Saturday, December 31, 2011

Module 2: Diffusion of Distance Education

According to Dr. George Siemens, acceptance of distance education is growing due to the increase of online communication between people, whether they are family members, colleagues or strangers with whom they need to collaborate. Communication and collaboration with diverse and global groups has become much easier and more efficient in these last years. Dr. George Siemens believes that distance education will be impacted by new communication technologies, and that the higher education institutions will all gradually adopt distance education technologies although he also believe that face-to-face education will not be abandoned. Dr. Siemens did nevertheless not believe that k12 education would adopt national requirements for distance education. I also believe that online communication has become very important, and that people whether they are young or old are starting to use this technology to communicate among themselves.

Tools that are used to facilitate interactions among learners are Web 2.0, wikispaces, Skype, videoconferencing, facebook, email, websites, blogs, and twitter.  These devices allow students to collaborate with one another and share files which will enhance distance learning in a learning community.


Laureate Education, Inc. (Producer).(n.d.). The fuure of distance education [Video program].  Available from

Thursday, December 29, 2011

Is distance learning evolving to the next generation?

·        After reading the three articles by Moller, Huett, Foshay and Coleman, and listening to the Simonson video programs, compare and contrast the reasons these authors believe there is a need to evolve distance education to the next generation. Do you agree with their positions? Why or why not?
According to Moller, Huett, Foshay, and Coleman (2008), e-learning and the Internet can bridge the gap for students who attend K-12 schools.  Due to the teacher shortage and overcrowding of schools, new facilities are not being built and new teachers are not being hired.  Once educators are trained to use technology, they will be able to use it successful in online learning.  As an alternative educational experience, distance learning can offer a variety of courses such as remedial, credit recovery, advanced, and elective courses.  Administrators can provide course content which aligns with the standards and resources for students who are labeled “high-risk” students.  Teachers are able to contact students better through the use of technology.  Parents are able to assist their students with assignments, reading assignments, and use relevant resources.  Learners tend to work collaboratively when the learning community is supportive, sharing and building knowledge, and social interactions are reinforced.  Students are able to access the online course content from anywhere in the world.  Students will have access to tools and resources in one setting, and they can practice/study at their own pace.  The student population is varied.  Students maybe home-schooled, homebound, in prison, hospitalized, working full-time, travel for a living, and/or just want to better their educational career.  Smaller schools can provide rich various courses/options that other larger schools offer.  Virtual schools can meet the needs of the students by offering courses online and in a monitored computer lab.  Educators have an opportunity to use technology to deliver instructional information in their field of expertise.  In order for distance learning to be successful, educators must collaborate with their colleagues and students, and share a common goal.  Educators must design instruction that will meet the needs of its diverse group of students.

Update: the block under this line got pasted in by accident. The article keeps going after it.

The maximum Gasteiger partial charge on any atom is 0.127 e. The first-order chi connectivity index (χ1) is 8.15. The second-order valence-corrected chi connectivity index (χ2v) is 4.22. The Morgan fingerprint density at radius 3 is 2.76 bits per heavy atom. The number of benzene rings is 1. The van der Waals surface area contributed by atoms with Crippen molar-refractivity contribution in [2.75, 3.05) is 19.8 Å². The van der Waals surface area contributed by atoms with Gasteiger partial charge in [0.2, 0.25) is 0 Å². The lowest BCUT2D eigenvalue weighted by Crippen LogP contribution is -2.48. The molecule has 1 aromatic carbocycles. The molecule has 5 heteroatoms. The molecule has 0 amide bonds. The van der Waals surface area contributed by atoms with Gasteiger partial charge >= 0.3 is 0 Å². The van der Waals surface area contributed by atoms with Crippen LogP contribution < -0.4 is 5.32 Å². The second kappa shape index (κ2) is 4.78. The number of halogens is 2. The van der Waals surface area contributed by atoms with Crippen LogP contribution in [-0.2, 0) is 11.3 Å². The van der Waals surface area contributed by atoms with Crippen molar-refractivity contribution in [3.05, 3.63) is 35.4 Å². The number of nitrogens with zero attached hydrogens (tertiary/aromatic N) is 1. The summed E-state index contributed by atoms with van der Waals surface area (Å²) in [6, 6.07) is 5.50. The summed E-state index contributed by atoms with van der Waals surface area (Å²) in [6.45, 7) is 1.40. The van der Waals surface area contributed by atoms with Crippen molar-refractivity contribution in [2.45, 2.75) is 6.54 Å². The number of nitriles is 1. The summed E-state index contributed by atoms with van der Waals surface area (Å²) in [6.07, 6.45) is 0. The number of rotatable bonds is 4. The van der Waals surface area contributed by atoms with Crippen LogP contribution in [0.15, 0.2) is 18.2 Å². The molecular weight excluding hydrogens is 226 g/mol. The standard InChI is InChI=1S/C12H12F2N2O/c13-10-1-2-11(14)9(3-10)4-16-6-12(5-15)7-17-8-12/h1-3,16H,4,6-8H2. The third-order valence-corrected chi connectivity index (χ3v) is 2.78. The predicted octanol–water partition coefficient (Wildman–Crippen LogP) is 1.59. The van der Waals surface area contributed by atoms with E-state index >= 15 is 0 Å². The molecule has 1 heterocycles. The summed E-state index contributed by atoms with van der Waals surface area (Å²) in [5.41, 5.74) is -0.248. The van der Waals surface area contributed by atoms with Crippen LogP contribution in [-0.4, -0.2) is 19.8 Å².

According to Dr. Michael Simonson (2008), distance learning is formal education in which learners, teachers, and resources work collaborative to link teaching and learning together.  Distance learning has increased in the United States.  Distance learning will not replace traditional classroom settings, but it will be integrated into most learning environments.  Distance learning is different from traditional face-to-face education, but it is equivalent.  Learners receive the same outcomes with distance learning, and it meets the needs of the students.  Students are motivated to learn, do not have to quit their jobs, do not have to drive to campus to attend classes, and there is a return on the investment for universities and colleges.